The breeding programme has been a long term rewarding project continuing into 2007, and there are a number of tasks that we recommend to be undertaken.
Monitoring of the release sites during spring and summer is to be ongoing. It is important to leave the traps for at least half an hour to give a better assessment of fish populations in the release sites. Our sampling time has only been for ten minutes due to lesson and travel constraints, so fish may already be established in the ponds. Seasonal after school sampling is recommended.
As the stock breeding population increases at school, more fish should be released into the city waterways. It could take up to three years to produce a stable population of native fish. The ecology of the breeding pond at the school has greatly developed, and the quality of water should improve over summer with the building of the settling tank in May 2007; this is designed to remove the high levels of iron from the bore water.
The Western Pygmy Perch is valuable as it feeds on the larvae of the midge and mosquito. However it would be most beneficial to continue to develop a breeding and releasing program for the Western Minnow, which feed on adult mosquitoes; this way both stages of the midge and mosquito’s life cycle can be attacked by a natural predator. The Western Pygmy Perch and the Western Minnow naturally occurred together in our waterways around Bunbury, so the reintroduction of these endemic species will greatly enhance the biodiversity of our waterways and further enhance there survival in face of their habitat reduction.
We recommend continuing with the breeding program for both species, but increase numbers of the Western Minnow in the natural open pond in the wetlands, as well a back up population in the smaller tanks and artificial ponds. They are larger and stronger than the Western Pygmy Perch and prefer flowing, open water – so are more likely to breed in Koopoolang Pond.
We have been alerted to a number of problems facing the waterways around Bunbury. These include high numbers of introduced fish, the Gambusia, outbreaks of botulism in water birds, algal growths, and a high level of litter flushed into the waterways.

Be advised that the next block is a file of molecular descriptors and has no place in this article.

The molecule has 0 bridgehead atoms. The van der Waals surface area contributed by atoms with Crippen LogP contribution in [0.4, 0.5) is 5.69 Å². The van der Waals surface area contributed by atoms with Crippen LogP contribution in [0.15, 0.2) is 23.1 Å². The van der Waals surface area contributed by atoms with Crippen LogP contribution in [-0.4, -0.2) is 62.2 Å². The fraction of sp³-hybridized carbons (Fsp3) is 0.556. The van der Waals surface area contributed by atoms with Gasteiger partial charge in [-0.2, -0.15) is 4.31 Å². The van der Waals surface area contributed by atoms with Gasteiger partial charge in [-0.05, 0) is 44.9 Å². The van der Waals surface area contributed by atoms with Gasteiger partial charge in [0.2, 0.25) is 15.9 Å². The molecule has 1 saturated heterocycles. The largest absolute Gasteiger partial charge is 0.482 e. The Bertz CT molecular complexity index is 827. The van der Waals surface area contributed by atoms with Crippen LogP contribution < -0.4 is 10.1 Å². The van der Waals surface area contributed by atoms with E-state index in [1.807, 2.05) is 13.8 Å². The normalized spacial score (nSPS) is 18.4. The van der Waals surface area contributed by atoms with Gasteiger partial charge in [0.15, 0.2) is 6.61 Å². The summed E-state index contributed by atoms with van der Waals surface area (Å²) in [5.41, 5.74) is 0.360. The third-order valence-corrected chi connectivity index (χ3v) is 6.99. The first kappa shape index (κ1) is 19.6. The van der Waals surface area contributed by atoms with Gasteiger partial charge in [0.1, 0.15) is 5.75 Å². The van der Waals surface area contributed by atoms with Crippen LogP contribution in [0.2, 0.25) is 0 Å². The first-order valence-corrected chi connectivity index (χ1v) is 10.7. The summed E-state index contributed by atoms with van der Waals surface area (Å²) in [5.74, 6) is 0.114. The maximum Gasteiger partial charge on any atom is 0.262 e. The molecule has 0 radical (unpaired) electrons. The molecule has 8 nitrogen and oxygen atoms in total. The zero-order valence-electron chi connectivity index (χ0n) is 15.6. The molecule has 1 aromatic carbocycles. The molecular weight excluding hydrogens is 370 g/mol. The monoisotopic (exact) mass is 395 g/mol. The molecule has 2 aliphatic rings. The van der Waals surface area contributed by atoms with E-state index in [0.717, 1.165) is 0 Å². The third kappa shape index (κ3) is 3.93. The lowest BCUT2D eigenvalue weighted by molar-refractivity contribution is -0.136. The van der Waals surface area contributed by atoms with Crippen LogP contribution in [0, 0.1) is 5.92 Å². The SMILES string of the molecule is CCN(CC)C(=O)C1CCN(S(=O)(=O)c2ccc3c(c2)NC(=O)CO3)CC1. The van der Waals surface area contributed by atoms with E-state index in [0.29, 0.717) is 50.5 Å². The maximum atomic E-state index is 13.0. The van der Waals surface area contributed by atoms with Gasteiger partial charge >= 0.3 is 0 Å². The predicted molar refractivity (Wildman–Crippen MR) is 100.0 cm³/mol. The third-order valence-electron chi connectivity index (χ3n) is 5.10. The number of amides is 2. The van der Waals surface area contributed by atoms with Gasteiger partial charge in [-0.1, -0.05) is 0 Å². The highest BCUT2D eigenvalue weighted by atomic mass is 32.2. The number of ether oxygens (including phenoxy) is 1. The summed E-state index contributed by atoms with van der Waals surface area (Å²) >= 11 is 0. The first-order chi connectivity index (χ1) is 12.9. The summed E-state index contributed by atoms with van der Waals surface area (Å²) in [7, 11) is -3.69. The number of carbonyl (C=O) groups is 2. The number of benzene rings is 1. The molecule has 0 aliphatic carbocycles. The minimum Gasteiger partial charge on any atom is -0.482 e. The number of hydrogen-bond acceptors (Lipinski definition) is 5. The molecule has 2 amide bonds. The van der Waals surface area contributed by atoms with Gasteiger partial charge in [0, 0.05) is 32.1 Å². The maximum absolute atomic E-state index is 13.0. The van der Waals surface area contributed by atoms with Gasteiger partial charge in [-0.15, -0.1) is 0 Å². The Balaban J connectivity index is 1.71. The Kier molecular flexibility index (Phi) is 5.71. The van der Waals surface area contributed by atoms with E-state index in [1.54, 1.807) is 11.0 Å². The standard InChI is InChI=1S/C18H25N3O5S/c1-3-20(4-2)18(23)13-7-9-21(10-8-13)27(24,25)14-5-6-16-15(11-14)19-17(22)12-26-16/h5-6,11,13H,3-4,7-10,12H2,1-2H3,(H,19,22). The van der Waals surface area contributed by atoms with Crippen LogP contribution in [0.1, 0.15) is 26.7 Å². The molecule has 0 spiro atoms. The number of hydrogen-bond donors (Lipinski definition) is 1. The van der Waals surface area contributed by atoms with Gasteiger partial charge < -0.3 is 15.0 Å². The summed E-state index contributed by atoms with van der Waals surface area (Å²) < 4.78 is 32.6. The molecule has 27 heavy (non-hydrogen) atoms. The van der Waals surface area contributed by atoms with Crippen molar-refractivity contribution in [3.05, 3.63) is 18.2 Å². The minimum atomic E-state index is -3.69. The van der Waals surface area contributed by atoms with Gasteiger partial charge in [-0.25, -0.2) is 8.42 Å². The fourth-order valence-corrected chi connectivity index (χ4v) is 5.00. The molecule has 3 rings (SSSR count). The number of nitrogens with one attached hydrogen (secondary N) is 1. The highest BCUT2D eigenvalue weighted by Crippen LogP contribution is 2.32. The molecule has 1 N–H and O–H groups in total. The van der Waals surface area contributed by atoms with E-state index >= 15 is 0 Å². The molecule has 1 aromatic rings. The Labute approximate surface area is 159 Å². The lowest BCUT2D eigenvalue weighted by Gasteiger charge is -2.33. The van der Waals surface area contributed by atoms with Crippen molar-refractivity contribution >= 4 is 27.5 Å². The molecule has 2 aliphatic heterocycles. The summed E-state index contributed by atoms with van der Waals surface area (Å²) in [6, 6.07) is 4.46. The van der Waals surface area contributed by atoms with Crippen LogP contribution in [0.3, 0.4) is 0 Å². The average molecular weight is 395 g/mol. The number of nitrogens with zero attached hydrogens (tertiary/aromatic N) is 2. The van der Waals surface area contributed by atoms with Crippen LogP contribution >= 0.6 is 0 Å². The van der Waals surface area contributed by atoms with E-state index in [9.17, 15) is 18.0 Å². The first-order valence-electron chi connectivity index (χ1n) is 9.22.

We recommend the continual capture and removal of the fish, Gambusia. They were introduced in the 1930’s to help control mosquitoes. Unfortunately, studies, including our own at school, indicate that the Gambusia does not prefer to eat the “mozzie” and “midgie”. Our native species, the Western Pygmy Perch and the Western Minnow, are natural predators of the “mozzie” and “midgie”. The Gambusia has been shown to harass and nip fins, causing fin rot and death of the native fish and tadpoles.
Many of the algal growths in the waterways are harmless, even though they may not look very healthy. An example is a green algae, cladophera, which often spreads over areas of Big Swamp in summer; it readily breaks down to return nutrients to the benthic sediments. Concerned residents have reported this over the years. The Western Pygmy Perch pond in the environmental centre has had a “mat” of cladophera present for the last four years, and the fish are thriving. The algae provides oxygen, food, nutrients in the pond floor for microorganisms and midgie larvae (a food source for the fish), egg attachment for the fish, and most importantly a place for juvenile fish to hide from potential cannibal parents. Other areas such as Dodson Lake , where a Blue-green algae outbreak occurred twelve years ago, are also monitored by the City’s Health Department, along with Parks and Gardens. The public are also great “watch dogs”. We recommend this continues.
The lowering water table and drier winters has meant that many of these ponds are threatened with drying up and all the associated problems with concentrated shallow waters. Efforts to improve the natural habitat around these areas could include increasing the belts of natural vegetation around parts of the ponds. Many have pristine, water hungry, introduced lawns which have their fertilizers flushed into the waters – so the planting of more paper barks and wetland undergrowth would reduce this affect. St Mark’s Pond is a good example. Many very well established “Weeping Willow” trees, introduced from Europe suck out millions of liters of precious water from the water table. We recommend they gradually be replaced with native trees such as the peppermint and paper bark trees.
All of these ponds receive runoff through storm water drains. To overcome the flushing of litter into the waterways, netting traps could be added to cover the openings of the drain to capture the litter, which can then be readily collected and removed before it enters the waterway. A similar principal has been adopted in the suburbs of Sydney as a strategy to improve their waterways.
The signs we place at the sites also help to inform the public that these waterways are important, and the current work done by the Bunbury City Council along sections of Five Mile Brook is also a positive action.
Finally we recommend that we continue with this programme, and try and involve more students at our school as part of their required community service hours to have clean up days along Five Mile Brook. It is a great project and a great way to be actively involved in improving our local environment.